|John Snow pathology|
Cholera and the pump
John Snow removed the handle of the pump from the well in Broad Street, the center of the cholera epidemic, spanning an area less than 450 meters across, in London’s Soho and proved that cholera was borne by water not by air from putrefaction of vegetable and animal wastes thereby contradicting superstition and hearsay and establishing the science of epidemiology.
A drunken student in New Orleans in the deep of night dared by his friends to hammer a nail into the wall of the voodoo queen’s crypt hammered the nail into the wall but also through his own coat, and, thus restrained died of terror. * In a nightclub on fire more people are killed from being trampled at the doors than from asphyxiation or heat. * People who drank the tainted water from the pump on Broad Street didn’t see or taste anything funny. No one knew the water would kill them. * Little wonder that the mind provides lively interpretations where facts are wanting and causes us to cling blindly to the specters we fear. We can’t scorn these people or any others. Soldiers who did what they were told, patients who took medicines with undiscovered side effects, downhill skiers, underwater divers, parachute jumpers, and freeway tailgaters all calculate their risks in ignorance. Superstition grows even where reality is respected; it is our reality—haunting us.
I’m looking for the handles to end war and prevent accidents regardless of whether the extent of human misery is a universal constant regardless of whether people will continue to believe pain and sacrifice are necessary because I know people who shouldn’t need to are and continue to suffer. I’m searching for the handles because I know we cannot make people look twice before crossing the street, eat well, exercise frequently, respect the environment, stop blaming others, or realize that nations cannot achieve peace by waging war. Pride and greed also ignorance and immaturity are as necessary as love and experience. They cannot be bought and sold cannot be legislated cannot be circumvented. So, if I find the handles and disable the pumps I’ll show everyone how to put the handles back on.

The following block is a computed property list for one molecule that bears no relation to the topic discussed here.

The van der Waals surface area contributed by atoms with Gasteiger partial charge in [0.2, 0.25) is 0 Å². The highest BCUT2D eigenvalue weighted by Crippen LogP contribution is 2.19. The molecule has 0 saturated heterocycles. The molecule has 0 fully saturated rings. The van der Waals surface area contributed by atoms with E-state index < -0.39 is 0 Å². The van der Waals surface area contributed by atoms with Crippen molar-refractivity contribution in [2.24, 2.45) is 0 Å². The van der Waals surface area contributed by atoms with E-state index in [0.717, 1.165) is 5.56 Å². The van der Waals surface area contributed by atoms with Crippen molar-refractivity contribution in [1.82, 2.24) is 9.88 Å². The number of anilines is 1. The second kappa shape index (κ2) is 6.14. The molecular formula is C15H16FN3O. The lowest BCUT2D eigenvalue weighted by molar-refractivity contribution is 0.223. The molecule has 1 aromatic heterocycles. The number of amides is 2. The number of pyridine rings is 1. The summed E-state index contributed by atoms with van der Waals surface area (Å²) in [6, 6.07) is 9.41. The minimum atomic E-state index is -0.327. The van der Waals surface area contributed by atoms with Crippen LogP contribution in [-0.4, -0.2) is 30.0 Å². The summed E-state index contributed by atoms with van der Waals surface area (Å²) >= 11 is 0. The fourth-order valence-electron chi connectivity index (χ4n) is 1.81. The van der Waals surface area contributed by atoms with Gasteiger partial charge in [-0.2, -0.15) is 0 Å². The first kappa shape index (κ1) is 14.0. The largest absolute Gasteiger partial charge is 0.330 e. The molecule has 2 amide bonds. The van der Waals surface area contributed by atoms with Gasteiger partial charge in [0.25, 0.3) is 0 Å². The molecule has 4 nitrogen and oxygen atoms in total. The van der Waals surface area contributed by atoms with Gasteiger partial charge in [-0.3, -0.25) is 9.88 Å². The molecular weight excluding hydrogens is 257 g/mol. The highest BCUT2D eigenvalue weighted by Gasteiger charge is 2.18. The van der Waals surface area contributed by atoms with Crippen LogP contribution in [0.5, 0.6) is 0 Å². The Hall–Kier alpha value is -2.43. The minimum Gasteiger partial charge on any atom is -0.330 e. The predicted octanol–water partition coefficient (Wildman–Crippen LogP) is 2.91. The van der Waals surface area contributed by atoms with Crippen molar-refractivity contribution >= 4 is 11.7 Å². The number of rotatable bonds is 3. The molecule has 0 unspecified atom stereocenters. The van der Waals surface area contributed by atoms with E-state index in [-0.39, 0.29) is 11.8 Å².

In 1854, the causes of disease were not known. Responsible people maintained contradictory opinions. Most believed that diseases were caused by bad smells or “miasmas,” poisonous gases containing particles from decomposed matter or “miasmata.” Supporters of the miasma theory had supporting evidence, because removing bad smells by improving sanitation diminished the problem. Others, the contagionists, believed that diseases were caused by physical contact. Lastly, some believed that germs caused disease, and germs could be spread by contact or by drinking contaminated water. John Snow’s map showing clusters of cholera cases in the Soho neighborhood of London disproved the miasma theory.
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